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  • Destiny Yarbro

The Pedagogy of the Oppressor and Educational Philosophies


Education Can Lead to Dehumanization

The philosophy that spoke the most to me this week was Freire’s critical pedagogy (see my post from earlier this week). As I have studied formal education’s role in suppressing the rights of Deaf, Tibetan, and Black students and it’s role in promoting the oppressors in Nazi Germany, I feel strongly that Freire was right: education can lead to dehumanization (Wiseman, 2013, part 2). I addressed Deaf education in my forum post this week and Tibetan education in my written paper during week 2.

Black Like Me: Addressing Wrongs as One of the Majority

As I watched to Alexander Wiseman’s videos on The Pedagogy of the Oppressor, two books (well, a few more than two) came to mind (2013). The first was Black Like Me where the author, John Howard Griffin, re-created himself as a black man to better understand the challenges facing the Black community in the 1950s deep south. Similar to Uncle Tom’s Cabin by Harriet Beecher Stowe, the author was trying to describe the common experience of the oppressed using the language of the oppressors. This creates huge discrepancies, of course, and can be very one-sided. However, Black Like Me and Uncle Tom’s Cabin did have an impact in their respective eras because they were addressing the wrongs promoted by majority as one of the majority. (To Griffin’s credit, he was very uncomfortable when his book was placed as the leading perspective for a time after its release.)

A Women of No Importance: Education Used by Despots to Further Oppression

The second book that came to mind was one that I finished reading last night: A Woman of No Importance by Sonia Purnell. This incredible book, hand-in-hand with A Hiding Place by Corrie Ten Boom, does not address education in Nazi Germany, but both sparked a stream of thoughts for me regarding education; that Hitler (like Mao, Stalin, Pol Pot and other despots) overtook the schools at the beginning of their reigns, recognizing the power that would come from forcibly dictating the curricula. In these contexts, I completely agree with Freire that “education is politics” (Shor & Freire, 1987, p. 46).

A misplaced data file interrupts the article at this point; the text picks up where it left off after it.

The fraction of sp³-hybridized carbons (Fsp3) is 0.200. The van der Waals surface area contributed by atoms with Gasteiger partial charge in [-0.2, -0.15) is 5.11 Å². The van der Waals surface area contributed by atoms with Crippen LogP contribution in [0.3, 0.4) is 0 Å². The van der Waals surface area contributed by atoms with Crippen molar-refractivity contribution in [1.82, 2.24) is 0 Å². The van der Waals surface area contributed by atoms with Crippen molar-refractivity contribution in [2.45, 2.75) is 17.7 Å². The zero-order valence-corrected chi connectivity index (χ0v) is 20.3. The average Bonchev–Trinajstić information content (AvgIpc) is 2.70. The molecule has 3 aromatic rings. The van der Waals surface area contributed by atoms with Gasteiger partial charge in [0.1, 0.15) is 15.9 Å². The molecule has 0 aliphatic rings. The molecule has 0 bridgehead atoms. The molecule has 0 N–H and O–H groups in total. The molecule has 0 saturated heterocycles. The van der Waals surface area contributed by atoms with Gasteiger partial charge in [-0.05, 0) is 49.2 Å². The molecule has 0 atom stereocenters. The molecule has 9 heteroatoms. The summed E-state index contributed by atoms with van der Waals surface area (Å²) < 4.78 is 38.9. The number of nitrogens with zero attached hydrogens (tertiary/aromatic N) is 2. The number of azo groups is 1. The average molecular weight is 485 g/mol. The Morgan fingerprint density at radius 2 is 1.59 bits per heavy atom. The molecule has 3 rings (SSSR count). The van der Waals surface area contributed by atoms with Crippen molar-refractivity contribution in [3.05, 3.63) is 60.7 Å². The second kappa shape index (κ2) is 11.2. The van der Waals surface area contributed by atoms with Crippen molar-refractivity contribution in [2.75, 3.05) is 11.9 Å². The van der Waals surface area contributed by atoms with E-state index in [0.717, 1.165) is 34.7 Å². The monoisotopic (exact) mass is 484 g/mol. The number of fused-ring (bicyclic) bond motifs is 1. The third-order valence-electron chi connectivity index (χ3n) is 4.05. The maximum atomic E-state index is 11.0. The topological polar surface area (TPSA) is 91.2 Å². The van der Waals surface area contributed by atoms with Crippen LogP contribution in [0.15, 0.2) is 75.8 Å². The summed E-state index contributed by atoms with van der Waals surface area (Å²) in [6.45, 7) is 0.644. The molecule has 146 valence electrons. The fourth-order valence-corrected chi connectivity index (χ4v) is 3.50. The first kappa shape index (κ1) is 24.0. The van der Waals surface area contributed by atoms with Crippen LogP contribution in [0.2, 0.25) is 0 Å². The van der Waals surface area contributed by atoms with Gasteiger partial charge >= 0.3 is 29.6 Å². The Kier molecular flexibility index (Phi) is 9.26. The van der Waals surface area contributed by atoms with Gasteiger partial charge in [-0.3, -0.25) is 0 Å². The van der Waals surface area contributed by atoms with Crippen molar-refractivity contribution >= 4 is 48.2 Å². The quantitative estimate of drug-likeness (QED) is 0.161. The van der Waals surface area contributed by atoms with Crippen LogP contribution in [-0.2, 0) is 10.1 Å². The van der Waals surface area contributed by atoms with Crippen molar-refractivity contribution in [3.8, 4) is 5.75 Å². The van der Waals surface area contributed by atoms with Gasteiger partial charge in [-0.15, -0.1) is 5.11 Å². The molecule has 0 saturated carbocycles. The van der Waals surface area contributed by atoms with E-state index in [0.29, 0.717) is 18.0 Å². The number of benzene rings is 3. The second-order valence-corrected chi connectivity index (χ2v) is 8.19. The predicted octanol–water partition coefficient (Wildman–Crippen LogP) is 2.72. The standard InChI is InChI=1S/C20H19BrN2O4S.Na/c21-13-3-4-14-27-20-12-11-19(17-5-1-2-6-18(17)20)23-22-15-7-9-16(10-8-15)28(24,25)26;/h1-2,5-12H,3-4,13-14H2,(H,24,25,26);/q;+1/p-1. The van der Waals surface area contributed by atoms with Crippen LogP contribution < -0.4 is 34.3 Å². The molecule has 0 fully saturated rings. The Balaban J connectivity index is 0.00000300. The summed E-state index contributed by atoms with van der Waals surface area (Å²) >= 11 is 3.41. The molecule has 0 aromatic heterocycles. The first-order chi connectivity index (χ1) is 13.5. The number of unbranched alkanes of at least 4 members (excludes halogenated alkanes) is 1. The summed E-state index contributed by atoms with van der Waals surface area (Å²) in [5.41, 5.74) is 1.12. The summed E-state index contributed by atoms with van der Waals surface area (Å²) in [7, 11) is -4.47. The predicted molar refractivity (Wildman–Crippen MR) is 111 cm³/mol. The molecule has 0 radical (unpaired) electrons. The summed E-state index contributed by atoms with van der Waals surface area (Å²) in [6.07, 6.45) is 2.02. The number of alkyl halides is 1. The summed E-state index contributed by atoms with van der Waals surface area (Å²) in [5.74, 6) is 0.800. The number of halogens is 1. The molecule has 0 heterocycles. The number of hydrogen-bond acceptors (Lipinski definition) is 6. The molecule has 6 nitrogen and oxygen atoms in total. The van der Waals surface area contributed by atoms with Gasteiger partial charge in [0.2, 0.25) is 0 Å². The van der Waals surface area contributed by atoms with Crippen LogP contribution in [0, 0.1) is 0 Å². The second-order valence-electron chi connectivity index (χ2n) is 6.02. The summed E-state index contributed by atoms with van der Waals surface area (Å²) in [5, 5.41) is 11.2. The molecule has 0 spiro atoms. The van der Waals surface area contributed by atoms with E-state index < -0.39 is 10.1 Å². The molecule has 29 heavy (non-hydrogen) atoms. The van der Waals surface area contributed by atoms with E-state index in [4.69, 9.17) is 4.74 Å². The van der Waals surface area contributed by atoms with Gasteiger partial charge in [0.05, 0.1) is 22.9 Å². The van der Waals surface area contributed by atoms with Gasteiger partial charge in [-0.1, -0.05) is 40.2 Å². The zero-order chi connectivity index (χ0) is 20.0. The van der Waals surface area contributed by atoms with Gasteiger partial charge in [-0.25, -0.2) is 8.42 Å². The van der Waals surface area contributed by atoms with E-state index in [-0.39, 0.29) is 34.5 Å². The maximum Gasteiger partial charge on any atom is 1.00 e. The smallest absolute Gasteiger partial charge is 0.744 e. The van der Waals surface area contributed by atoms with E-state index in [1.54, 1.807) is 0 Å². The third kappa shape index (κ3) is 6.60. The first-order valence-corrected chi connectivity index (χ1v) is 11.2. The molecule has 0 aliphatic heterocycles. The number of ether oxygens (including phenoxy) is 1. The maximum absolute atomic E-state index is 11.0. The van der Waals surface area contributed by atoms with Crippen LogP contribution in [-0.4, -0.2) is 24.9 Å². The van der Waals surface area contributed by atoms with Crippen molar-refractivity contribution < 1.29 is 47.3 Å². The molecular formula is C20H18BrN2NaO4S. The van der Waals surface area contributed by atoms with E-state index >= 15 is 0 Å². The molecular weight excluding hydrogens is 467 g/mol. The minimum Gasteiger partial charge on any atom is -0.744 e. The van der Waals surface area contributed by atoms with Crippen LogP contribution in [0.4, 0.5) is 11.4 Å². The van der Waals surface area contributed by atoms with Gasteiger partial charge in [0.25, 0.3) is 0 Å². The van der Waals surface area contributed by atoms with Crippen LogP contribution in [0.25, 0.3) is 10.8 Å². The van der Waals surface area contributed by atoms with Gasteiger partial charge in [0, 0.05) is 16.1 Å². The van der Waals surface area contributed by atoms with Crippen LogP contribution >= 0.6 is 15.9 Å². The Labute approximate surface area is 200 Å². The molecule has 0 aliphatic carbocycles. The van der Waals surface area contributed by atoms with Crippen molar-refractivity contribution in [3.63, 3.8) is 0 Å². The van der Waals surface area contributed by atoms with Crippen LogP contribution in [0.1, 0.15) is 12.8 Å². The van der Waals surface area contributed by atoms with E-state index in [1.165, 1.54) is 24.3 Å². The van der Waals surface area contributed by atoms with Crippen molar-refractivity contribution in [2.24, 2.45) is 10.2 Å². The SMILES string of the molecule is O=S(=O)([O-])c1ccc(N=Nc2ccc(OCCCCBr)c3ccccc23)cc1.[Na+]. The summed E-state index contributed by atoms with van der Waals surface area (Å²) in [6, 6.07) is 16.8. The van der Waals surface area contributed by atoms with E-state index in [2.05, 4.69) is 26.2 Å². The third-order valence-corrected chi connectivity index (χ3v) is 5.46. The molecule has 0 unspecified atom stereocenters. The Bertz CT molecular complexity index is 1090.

Educational Philosophies' Perspectives on Oppression

I thought that I would not relate in any way to humanism. It seemed to be much too flighty and anti-structure until I took the learning philosophy test at and scored highly for humanism. While I still think that some structure is necessary (I explored this in my written paper last week), I did relate to humanism’s perspective on the innate goodness of children; that if a child is raised and taught in a safe and positive environment, there will be no limit on their ability and desire to learn. These elements I incorporated into my own philosophy which I show in my portfolio visual from week 3.

On the other hand, I thought essentialism would speak to me as I see myself as an essentialist in other definitions of the term. I believe on focusing on what’s most important and utilizing the 80/20 principle to hone my efforts. But while I believe that there are key skills (such as reading, writing, presenting, etc.) and vital subjects (such as history, applicable math, science, etc.) for every student to learn in the course of their formal education, unlike this educational philosophy however, I believe that each student should have the right to assess what is essential to them and their life journey rather than the powers that be dictating what is essential for all students everywhere, regardless of their life experience, goals, and passions.

In my perspective, it seems quite clear which philosophies spark changes in future educational practices and models. Critical pedagogy and social reconstructivism focus on ejecting “the controlling influence of the oppressor...from our minds” and creating positive social change (Wiseman, 2013, part 1). Change is innate to these philosophies. Progressivism’s student-centered approach can lead to change as the teacher (who was most likely schooled in an essentialist model) is not forcibly leading or determining learning. As students grow and explore without restraints (though perhaps with structure), they will become different teachers than the generations before. Existentialism also promotes change but, in my perspective, not in a good way. By discarding all principles of truth and right / wrong to allow the student to “explore” their own definitions of these terms, they believe that their interpretation of the world is all that matters (which can easily nurture an ethnocentric perspective on the world).


Cohen, L. M. (1999). Section III - Philosophical Perspectives in Education. Retrieved September 24, 2020, from

Griffin, J. H. (1961). Black Like Me. Boston, MA: Houghton Mifflin.

Shor, I., & Freire, P. (1987). A pedagogy for liberation: dialogues on transforming education. South Hadley, Mass.: Bergin & Garvey Publishers.

Stowe, H. B. (1852). Uncle Tom's Cabin. Boston, MA: John P. Jewett and Company.

Wiseman, A. (2013, April 18). Human Rights: Frieres (sic) Pedagogy of the Oppressed, Part 2. Retrieved September 21, 2020, from


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